FREE TV licences for over-75s – what’s the problem? What’s the answer? What does the tax pay for? It actually doesn’t pay for anything. That is propaganda designed to hide the true nature of money, of currency.

The TV licence fee is a “hypothecated tax”. A hypothecated tax is one which is designed to reflect the cost of a particular service or infrastructure. The tax itself does not pay for the service, or in fact anything at all. It is impossible in our monetary system for central government taxes to pay for anything.

Taxes levied by central government do not fund government spending. The idea that there is a limited amount of money in the country and that government has to extract it from the populace before they can spend it is a myth. It actually works the other way round.

Every year we fill in a tax return, and the government collects tax revenue. Return = “come back”; “revenue”, from the French “revenir”, meaning “to return”. There’s a clue. Taxes are money that the government has spent on things being returned to the government. It is impossible to pay taxes until the government has created and spent the money into existence.

How can that be? Well, government creates money when it spends. That money pays for stuff like roads, railways, schools, healthcare, police, defence, welfare, infrastructure and services. Then the government taxes some of it back. What is left in circulation is people’s savings – their nest eggs, pension funds etc.

By standard accounting practice there has to a be a debit for every credit – money as a credit asset can’t just exist in an accounting vacuum. If someone has a net credit asset, someone somewhere else must have a matching debit liability.

When people have net financial assets, where is the net financial liability?

That’s the government. The only entity that can sustain a net financial liability is a currency-issuing government. That’s because it is the currency ISSUER, not like you and me, who are currency USERS. When they issue the currency by spending it, they generate a deficit on their books, which creates a surplus on the books of the currency users. That is the way it has to be; it cannot work any other way. Any attempt to reduce the deficit will only result in removal of currency from people’s pockets, removal of their disposable income, reducing their savings, putting businesses out of business, making people poorer and homeless.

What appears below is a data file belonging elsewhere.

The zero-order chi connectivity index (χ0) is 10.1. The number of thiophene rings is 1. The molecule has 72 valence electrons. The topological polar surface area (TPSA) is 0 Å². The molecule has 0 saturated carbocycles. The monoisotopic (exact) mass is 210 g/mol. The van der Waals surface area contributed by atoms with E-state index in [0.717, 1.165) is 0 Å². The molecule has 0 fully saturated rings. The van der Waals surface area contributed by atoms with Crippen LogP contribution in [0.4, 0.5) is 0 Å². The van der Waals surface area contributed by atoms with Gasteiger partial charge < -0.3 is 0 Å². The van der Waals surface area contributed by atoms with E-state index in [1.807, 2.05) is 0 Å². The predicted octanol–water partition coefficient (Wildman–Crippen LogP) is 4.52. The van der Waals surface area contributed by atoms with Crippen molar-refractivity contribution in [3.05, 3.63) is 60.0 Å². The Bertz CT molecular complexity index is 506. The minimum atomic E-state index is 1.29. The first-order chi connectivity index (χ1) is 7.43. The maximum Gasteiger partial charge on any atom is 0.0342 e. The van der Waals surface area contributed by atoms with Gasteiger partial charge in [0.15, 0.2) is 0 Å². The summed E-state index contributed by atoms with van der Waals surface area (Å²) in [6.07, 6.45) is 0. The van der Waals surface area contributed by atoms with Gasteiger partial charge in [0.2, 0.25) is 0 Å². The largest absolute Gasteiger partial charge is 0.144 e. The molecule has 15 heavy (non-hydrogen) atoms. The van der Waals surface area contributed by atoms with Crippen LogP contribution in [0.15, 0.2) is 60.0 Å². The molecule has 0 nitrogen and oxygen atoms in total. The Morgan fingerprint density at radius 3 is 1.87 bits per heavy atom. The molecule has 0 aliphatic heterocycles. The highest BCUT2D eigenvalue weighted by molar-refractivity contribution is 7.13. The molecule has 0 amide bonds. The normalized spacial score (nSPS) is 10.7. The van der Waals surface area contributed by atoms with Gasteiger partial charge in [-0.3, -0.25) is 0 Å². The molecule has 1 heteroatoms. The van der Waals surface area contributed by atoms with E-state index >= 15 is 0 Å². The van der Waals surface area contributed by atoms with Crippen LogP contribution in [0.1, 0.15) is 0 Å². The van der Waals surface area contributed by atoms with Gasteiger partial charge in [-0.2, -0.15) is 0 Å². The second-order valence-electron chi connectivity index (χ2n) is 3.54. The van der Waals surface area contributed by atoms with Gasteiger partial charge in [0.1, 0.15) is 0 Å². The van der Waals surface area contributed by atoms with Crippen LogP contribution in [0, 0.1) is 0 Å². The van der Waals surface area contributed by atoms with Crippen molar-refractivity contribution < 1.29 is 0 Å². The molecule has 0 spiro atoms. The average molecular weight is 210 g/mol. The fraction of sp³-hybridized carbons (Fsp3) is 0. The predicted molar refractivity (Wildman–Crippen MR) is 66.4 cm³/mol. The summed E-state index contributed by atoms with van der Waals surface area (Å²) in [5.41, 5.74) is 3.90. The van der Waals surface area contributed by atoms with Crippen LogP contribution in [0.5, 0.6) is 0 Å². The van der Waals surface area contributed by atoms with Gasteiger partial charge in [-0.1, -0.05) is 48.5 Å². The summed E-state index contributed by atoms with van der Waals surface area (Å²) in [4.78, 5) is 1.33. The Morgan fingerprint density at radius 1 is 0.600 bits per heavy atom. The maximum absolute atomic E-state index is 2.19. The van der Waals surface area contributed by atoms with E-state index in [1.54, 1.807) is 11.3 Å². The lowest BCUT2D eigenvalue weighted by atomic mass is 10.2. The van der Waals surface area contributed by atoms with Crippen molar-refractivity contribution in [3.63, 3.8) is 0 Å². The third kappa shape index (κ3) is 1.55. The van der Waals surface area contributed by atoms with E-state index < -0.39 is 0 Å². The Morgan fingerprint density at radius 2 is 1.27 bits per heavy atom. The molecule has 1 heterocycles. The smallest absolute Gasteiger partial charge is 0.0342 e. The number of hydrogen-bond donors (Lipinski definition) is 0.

The currency issuer can spend as much currency as they like, because they create it as they spend. They can’t run out of it or go bust. Never, ever. They don’t have to “balance the budget”, it’s neither feasible nor desirable. That idea (that the government has to balance the books) is meaningless drivel of the first order. The proposal to make over-75s pay for a TV licence because it is needed to fund the BBC is a downright lie.

The TV licence fee pays for nothing. When it is received by the government it just reduces the amount of deficit that was created when the money was first spent into existence. It is impossible for taxes to pay for anything.

It is never a question of limited funds, it is only a question of limited resources. If the country can withstand government spending without causing inflation then there is no problem. Removing more money from the economy by taxing people on the worst state pension in advanced Western economies is utter criminally malicious stupidity.

Malcolm Reavell

WHEN you think that Gary Lineker is being paid £1.75 million and women are sent to prison for not paying the TV licence it would make you sick. The fact that they have to send letters threatening non-payers costing £6m is ridiculous.

The only party to come out and say they would abolish it was Ukip, maybe because they knew they wouldn’t be elected. They talk about democracy – if we have it, give us a vote on the TV licence?

John Connor

SIR David Clementine claimed that denying over-75s free licences was the leading option. In the consultation 48% voted to continue the concessions, 37% voted to reform them and only 15% voted to scrap them. Claiming 15% as a majority is, well ... good old auntie Beeb.

Tony Hall says that denying free licences protects those most in need. Tony Hall won’t know much about being in need. At £465,000 from the BBC alone, he trousers more in an hour than a pensioner gets for a week. As Lord Hall he sits in the House of Lords but states that he “will not vote in any division and is unlikely to speak in any debate” Fat lot of good he is then.

I am surprised at the one who always dips under the radar. Steve Morrison gets £43,000 a year for representing Scotland’s interest on the BBC board. Another waste of space.

Of course the real villains of the piece are, once again, the Tories. It was John Whittingdale as Culture Secretary who took away the funding for over-75s in the 2015 BBC Charter revision. He claimed £172,404.62 in expenses last year on top of his £79,468 salary. A 75-year-old gets £125 a week.

Ian Richmond
Canada (temporarily)